These are some step-by-step instructions on how to use the stack to ingest raft test-stand data and process it with
Install a weekly build, with a version greater than or equal to w_2017_50
- installation instructions can be found here:
- alternatively, use a shared stack on, e.g. lsst-dev (all the weekly builds are on there already, it’s really easy and potentially saves a lot of installation pain!)
Setup your stack. This example should work on lsst-dev:
setup lsst_distrib -t w_2017_50
Setup eotest (as it’s not part of lsst_distrib). Note that this is a fork of eotest, to be used until the changes made here are merged upstream (and perhaps even then, e.g. if you want to make pdfs from the outputs)
NB: you must be within that directory, and in future you will need to do something like
setup -j eotest -r ~/path/to/eotest each time you setup the stack.
git clone email@example.com:lsst-dm/eotest.git
git checkout tickets/DM-11348
setup -j -r .
Make some TS8 data available. Let’s pick one raft, I’m going to use RTM-005 (aka RTM2). This would go something along the lines of:
rsync -r <username>@rhel6-64.slac.stanford.edu:/nfs/farm/g/lsst/u1/mirror/BNL-prod/prod/LCA-11021_RTM/LCA-11021_RTM-005/* /path/to/ts8_data --progress
If you’re working on
lsst-dev you can find this data already copied over, in
Now we enter stack-land. Make a repository for this data, put a mapper in it, and ingest the data. We want to only ingest the .fits files which are part of the actual acquisitions, so we use the following pattern to select them. Hopefully this is robust. Note that we are using the
obs_comCam as this is a single raft. If you want to process data from more than one raft, make a different repo for each raft. (Note that you can have multiple runs in each repo, but you can’t have multiple rafts in a repo).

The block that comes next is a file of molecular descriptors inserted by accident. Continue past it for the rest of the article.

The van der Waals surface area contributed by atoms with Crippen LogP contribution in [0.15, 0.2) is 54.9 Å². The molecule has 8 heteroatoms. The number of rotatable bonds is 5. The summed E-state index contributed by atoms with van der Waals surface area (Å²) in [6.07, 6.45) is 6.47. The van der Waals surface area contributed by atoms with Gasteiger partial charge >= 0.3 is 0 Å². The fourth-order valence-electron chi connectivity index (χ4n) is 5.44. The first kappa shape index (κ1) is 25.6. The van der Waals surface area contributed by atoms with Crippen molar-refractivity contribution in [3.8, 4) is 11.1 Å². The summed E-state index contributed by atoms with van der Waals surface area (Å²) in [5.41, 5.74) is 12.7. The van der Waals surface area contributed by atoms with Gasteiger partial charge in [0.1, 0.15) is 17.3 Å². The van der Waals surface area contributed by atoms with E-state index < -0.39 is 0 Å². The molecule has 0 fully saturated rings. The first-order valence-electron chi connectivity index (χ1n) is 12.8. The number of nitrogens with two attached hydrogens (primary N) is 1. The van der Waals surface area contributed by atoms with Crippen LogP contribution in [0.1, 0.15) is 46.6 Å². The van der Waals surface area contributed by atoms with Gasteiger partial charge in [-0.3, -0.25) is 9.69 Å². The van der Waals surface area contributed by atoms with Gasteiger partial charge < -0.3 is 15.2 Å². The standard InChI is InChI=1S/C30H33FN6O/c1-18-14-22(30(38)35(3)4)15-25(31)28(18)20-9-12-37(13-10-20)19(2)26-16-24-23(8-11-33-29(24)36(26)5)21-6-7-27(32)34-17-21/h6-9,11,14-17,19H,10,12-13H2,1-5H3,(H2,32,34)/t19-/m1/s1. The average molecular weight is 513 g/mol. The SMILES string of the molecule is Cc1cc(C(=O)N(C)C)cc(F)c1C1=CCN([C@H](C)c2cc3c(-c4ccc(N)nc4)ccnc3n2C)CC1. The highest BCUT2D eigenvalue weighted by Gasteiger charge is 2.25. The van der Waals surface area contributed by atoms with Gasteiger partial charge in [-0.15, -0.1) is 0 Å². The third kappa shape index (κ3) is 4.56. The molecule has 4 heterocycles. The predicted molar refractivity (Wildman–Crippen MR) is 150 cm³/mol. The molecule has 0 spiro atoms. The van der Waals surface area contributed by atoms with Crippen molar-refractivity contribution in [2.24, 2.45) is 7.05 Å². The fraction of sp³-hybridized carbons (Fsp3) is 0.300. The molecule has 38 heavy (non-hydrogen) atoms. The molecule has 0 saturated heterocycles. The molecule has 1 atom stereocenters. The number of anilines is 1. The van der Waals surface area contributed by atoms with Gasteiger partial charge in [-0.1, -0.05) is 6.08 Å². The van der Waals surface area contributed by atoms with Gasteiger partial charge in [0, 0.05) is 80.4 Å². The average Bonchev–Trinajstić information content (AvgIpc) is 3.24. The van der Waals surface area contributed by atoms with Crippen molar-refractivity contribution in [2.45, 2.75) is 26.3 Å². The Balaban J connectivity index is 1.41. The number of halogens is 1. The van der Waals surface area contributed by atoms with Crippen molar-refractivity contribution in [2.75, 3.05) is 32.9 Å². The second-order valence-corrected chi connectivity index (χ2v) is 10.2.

echo "lsst.obs.comCam.ComCamMapper" > /path/to/ts8_repo/_mapper
ingestImages.py /path/to/ts8_repo /path/to/ts8_data/*/*_acq/v0/*/S*/*.fits
Assuming all the above worked, in that repo you should now have the _mapper, a directory called “raw” containing symlinks to all the ingested files, and a sqlite3 registry file called “registry.sqlite3”. We can now open a python session/jupyter notebook and do things. Let’s start by making a butler for that repo.
# import the relevant stuff
import lsst.daf.persistence as dafPersist
from lsst.cp.pipe import CpTask
# make ourselves a butler
repo_path = '/path/to/ts8_repo/'
butler = dafPersist.Butler(repo_path)
Now, if you used the path on the SLAC servers in this example, you will have copied and ingested data from many different runs, which obviously need to be processed separately. So, we ask the butler which runs are available like so:
which should return something like
['3849', '4080', '4390', '4418', '5597', '5704', '5819', '4068', '4389', '4417', '5105', '5703', '5811']
So, pick a run number to use. If you’re very brave you can try to deduce which the good runs are using things like eTravellers and the Camera Data Portal. I’m just going to pick 4389 because word on the grape-vine is that that’s a good one.
# instantiate a config for our task, and set the mandatory output config parameter
cpConfig = CpTask.ConfigClass()
# examples of how you turn the eotest sub-tasks on and off. All on by default
# cpConfig.doFe55 = False
# cpConfig.doReadNoise = False
# cpConfig.doBrightPixels = False
# cpConfig.doDarkPixels = False
# cpConfig.doTraps = False
# cpConfig.doCTE = False
# cpConfig.doPTC = False
# cpConfig.doFlatPair = False
# instantiate our task use the config
cpTask = CpTask(config=cpConfig)
# run the task, specifying our chosen run if there is more than one in the repo
# once the task has run, make a pdf of the results
If all went well, eotest should have run, and produced all its results and written them in the usual
eotest output format. If things went really well and you have a TeX distro installed with
pdflatex on your path, then pdfs for each sensor in the raft should have been produced in